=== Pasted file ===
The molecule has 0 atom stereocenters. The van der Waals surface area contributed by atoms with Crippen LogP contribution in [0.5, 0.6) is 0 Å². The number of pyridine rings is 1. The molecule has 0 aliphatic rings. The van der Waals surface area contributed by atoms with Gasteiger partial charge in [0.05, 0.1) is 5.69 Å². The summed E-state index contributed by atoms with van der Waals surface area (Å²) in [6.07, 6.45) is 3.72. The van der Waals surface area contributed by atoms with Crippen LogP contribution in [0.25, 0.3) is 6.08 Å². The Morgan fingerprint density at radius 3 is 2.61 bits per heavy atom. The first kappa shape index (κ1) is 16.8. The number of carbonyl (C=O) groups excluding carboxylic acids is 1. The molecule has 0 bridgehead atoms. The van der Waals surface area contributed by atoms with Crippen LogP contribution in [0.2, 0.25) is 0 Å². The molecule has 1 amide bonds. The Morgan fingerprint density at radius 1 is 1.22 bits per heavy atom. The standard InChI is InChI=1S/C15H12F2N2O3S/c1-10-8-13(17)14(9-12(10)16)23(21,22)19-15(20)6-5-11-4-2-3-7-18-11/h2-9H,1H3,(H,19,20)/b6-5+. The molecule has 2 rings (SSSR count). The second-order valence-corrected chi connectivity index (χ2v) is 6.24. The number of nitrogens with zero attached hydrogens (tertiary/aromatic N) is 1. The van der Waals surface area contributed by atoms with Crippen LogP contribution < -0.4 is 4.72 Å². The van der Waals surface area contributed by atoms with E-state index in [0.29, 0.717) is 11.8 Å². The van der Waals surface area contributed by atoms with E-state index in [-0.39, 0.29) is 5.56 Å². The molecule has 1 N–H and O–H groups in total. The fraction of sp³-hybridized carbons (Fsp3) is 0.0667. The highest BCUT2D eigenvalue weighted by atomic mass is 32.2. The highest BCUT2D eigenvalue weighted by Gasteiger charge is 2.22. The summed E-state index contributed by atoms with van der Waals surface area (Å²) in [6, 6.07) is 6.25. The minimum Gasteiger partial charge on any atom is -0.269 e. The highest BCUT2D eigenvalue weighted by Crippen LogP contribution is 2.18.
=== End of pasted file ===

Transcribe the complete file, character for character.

The molecule has 0 atom stereocenters. The van der Waals surface area contributed by atoms with Crippen LogP contribution in [0.5, 0.6) is 0 Å². The number of pyridine rings is 1. The molecule has 0 aliphatic rings. The van der Waals surface area contributed by atoms with Gasteiger partial charge in [0.05, 0.1) is 5.69 Å². The summed E-state index contributed by atoms with van der Waals surface area (Å²) in [6.07, 6.45) is 3.72. The van der Waals surface area contributed by atoms with Crippen LogP contribution in [0.25, 0.3) is 6.08 Å². The Morgan fingerprint density at radius 3 is 2.61 bits per heavy atom. The first kappa shape index (κ1) is 16.8. The number of carbonyl (C=O) groups excluding carboxylic acids is 1. The molecule has 0 bridgehead atoms. The van der Waals surface area contributed by atoms with Crippen LogP contribution in [0.2, 0.25) is 0 Å². The molecule has 1 amide bonds. The Morgan fingerprint density at radius 1 is 1.22 bits per heavy atom. The standard InChI is InChI=1S/C15H12F2N2O3S/c1-10-8-13(17)14(9-12(10)16)23(21,22)19-15(20)6-5-11-4-2-3-7-18-11/h2-9H,1H3,(H,19,20)/b6-5+. The molecule has 2 rings (SSSR count). The second-order valence-corrected chi connectivity index (χ2v) is 6.24. The number of nitrogens with zero attached hydrogens (tertiary/aromatic N) is 1. The van der Waals surface area contributed by atoms with Crippen LogP contribution < -0.4 is 4.72 Å². The van der Waals surface area contributed by atoms with E-state index in [0.29, 0.717) is 11.8 Å². The van der Waals surface area contributed by atoms with E-state index in [-0.39, 0.29) is 5.56 Å². The molecule has 1 N–H and O–H groups in total. The fraction of sp³-hybridized carbons (Fsp3) is 0.0667. The highest BCUT2D eigenvalue weighted by atomic mass is 32.2. The highest BCUT2D eigenvalue weighted by Gasteiger charge is 2.22. The summed E-state index contributed by atoms with van der Waals surface area (Å²) in [6, 6.07) is 6.25. The minimum Gasteiger partial charge on any atom is -0.269 e. The highest BCUT2D eigenvalue weighted by Crippen LogP contribution is 2.18.